Value of Scholarship: Up to $30,000
Level Of Study: PhD

Australian Consortium for Classification Development PhD Scholarship



Location University of Western Sydney, Graduate Research School
Discipline
  • Maths & Computing > Bioinformatics
  • Maths & Computing > Computer Science
App. deadline Applications accepted year round/until filled
Funding
  • Scholarship available
Project ID 020
Eligibility Australian residents only

There are a number of Clinical Classification & Coding andTerminology systems that are developed as international standards andadopted by various countries including Australia.

These include (but not limited to):

  • InternationalClassification of Diseases (ICD),
  • InternationalClassification of Functioning, Disability and Health(ICF)
  • International Classification of Health Interventions(ICHI) developed and maintained by WHO-World Health Organisation,and
  • Systematized Nomenclature of Medicine-ClinicalTerminology (SNOMED-CT) developed and maintained by IHTSDO-InternationalHealth Terminology Standards Development Organisation.

Theseclassification and terminology systems are developed independently to eachother and expected to work in harmony within clinical software. However dueto lack of harmonisation between these clinical terminology andclassification systems, there is much human involvement required intranslating from one to another. Such human involvement createsinconsistencies and errors in coding.

With wider usage ofsoftware for management of health data, there is an urgent need for havingcomputer-assisted harmonisation between these classification andterminology systems. Further these are evolving ontologies. Therefore,there is a greater need for keeping the ontological continuity as the coreclassification or terminological systems evolve.

This researchis focused on involving machine learning techniques for the purposeextracting relevant ICD, ICHI and ICF codes, based on SNOMED-CT terms foundin free text data that relates to a particular episode of care. Also otherinformation such as

  • previous mapping of similar cases toICD, ICHI or ICF codes
  • other non-clinical (age, sex) and historicaldata (chronic diabetes) relevant to the episode ofcare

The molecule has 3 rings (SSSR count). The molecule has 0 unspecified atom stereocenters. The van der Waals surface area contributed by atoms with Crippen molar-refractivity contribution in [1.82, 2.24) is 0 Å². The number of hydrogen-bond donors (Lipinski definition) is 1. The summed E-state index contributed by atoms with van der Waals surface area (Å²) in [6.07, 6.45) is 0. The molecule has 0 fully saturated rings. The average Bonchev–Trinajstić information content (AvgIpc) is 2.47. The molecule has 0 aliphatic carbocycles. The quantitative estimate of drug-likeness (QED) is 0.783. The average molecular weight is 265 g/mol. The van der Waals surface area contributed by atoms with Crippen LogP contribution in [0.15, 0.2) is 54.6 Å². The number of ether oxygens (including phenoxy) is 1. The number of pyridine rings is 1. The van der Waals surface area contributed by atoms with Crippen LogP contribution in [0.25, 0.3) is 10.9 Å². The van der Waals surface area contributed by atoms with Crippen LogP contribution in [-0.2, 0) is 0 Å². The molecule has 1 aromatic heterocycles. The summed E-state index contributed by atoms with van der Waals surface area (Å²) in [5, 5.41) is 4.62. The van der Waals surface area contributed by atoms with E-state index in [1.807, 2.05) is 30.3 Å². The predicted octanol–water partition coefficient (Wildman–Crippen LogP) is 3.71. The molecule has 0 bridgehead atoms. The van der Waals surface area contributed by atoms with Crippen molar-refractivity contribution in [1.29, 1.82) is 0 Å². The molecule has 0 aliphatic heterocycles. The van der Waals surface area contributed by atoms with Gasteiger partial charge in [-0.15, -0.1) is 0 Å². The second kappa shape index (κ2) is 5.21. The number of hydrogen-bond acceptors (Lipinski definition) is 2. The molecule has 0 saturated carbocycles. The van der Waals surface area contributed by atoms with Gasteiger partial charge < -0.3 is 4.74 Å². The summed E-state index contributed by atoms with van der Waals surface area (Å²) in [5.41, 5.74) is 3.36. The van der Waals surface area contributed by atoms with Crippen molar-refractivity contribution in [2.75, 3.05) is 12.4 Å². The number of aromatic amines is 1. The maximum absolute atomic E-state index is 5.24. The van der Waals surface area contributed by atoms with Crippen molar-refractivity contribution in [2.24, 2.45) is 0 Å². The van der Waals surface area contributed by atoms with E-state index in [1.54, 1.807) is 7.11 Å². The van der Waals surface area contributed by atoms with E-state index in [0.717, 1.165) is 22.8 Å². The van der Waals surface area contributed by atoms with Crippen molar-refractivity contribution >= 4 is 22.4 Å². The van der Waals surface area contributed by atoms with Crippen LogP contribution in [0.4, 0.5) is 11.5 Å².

• clinician or facility where patient was treated, etc., would require to be considered in improving the accuracy thealgorithm.
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What does the Scholarship provide?

  • Domestic students receive a tax-freestipend of up to $30,000 per annum for up to 3 years, and a funded place inthe doctoral program.
  • International students receive a tax-free stipend up to $30,000 per annum. Outstanding students may be awarded aTuition Fee Waiver valued at approximately $24,000 per annum for up to 3years.
  • International students receive up to $3,267 towards the costof an Overseas

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    • #7385
      ischolar
      Keymaster

      University of Western Sydney, Graduate Research School

      There are a number of Clinical Classification & Coding and Terminology systems that are developed as international standards and adopted by various countries including Australia.
        
      These include (but not limited to):

      • International Classification of Diseases (ICD), 
      • International Classification of Functioning, Disability and Health (ICF) 
      • International Classification of Health Interventions (ICHI) developed and maintained by WHO-World Health Organisation, and 
      • Systematized Nomenclature of Medicine-Clinical Terminology (SNOMED-CT) developed and maintained by IHTSDO-International Health Terminology Standards Development Organisation.